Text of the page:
In the desert, through prayer, the Holy Spirit spoke to him, empowered him, gave him the perspective he needed to define real success, and kept him focused on his mission and his goal.

Success is not a great host to prayer because when we succeed, we don’t often see the dangers that success brings. We don’t often think of the temptations that await us. We are basking in the wake of our success and enjoying the fruits of our labor and hard work. It is easy to become full of ourselves and to forget the role that God plays in our success.

However, when we succeed, we need to pull away from everyone and all our activities and find time to pray, to reassess all that is happening around us so that we do not make any missteps or real success will elude us.

Few teams are as successful in the last ten years as the New England Patriots. They are also a poster team example of how success leads teams and individuals into tempting scenarios to gain a competing advantage as they have been caught in multiple cheating scandals over the years.

It’s easy to point fingers at successful athletes and teams. The truth is that success and popularity does that to all of us. It’s intoxicating. We only have to experience it one time for temptation to knock on our door.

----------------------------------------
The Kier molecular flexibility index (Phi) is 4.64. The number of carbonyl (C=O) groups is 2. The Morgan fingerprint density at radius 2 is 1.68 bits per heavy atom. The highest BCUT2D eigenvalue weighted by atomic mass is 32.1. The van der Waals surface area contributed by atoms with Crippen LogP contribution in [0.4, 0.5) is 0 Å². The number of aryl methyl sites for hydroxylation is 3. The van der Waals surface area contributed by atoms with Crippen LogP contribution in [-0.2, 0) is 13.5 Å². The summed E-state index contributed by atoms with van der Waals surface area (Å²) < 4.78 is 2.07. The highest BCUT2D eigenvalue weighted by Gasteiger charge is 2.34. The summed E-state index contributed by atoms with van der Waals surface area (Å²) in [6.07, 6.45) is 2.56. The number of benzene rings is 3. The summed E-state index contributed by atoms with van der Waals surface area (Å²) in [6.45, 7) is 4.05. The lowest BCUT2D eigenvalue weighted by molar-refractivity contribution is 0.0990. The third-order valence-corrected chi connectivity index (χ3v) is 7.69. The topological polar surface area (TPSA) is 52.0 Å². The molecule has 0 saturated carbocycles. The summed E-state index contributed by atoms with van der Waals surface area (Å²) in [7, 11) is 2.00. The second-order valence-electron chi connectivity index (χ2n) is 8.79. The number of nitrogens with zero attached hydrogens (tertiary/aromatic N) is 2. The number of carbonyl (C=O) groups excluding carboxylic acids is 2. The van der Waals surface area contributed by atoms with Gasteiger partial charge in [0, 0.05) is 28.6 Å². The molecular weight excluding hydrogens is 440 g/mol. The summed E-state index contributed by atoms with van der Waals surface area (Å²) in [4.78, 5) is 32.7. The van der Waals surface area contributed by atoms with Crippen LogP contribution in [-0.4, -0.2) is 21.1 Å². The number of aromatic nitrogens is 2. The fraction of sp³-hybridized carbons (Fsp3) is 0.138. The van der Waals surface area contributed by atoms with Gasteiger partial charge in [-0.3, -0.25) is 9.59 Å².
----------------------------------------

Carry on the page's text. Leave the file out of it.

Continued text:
Jesus teaches that even if we have to disappoint some people in the short term because we’ve pulled away to spend time with God, that’s better than compromising our integrity and our principles.

Right now, some of you are experiencing some success in your life. It might be sports, with your grades, friends at school, in a relationship, with your marriage, or with your job. You might be making good money or you might have found favor with your employer. Wherever there is success in your life, remember, it is also there that you will find temptation, just as Jesus did. That is the reason you need to pray. While success is not usually a great host to prayer, now you know that it should be.

Any time you succeed, you need to pray because temptation looms. Give God praise for your success and be on guard that your success will not lead to poor choices.

Take a page from Jesus’ life. Don’t think so highly of yourself that you think you can navigate all the roads on your own.

Pull away. Not just once in a while. Do what Jesus did. Pull away on a regular basis, even if it is for brief amounts of time. Seek God’s leadership and guidance.

Seek the strength of God’s Holy Spirit who empowers us all to overcome the temptations that threaten to undermine our lives and the hope that we have for today and the days to come.

Ask God to be that steadying influence, the rudder that steadies you in the water, and a constant presence that keeps you strong and successful.

This will help keep you successful. It will help keep your witness strong. Through you, people will continue to be blessed.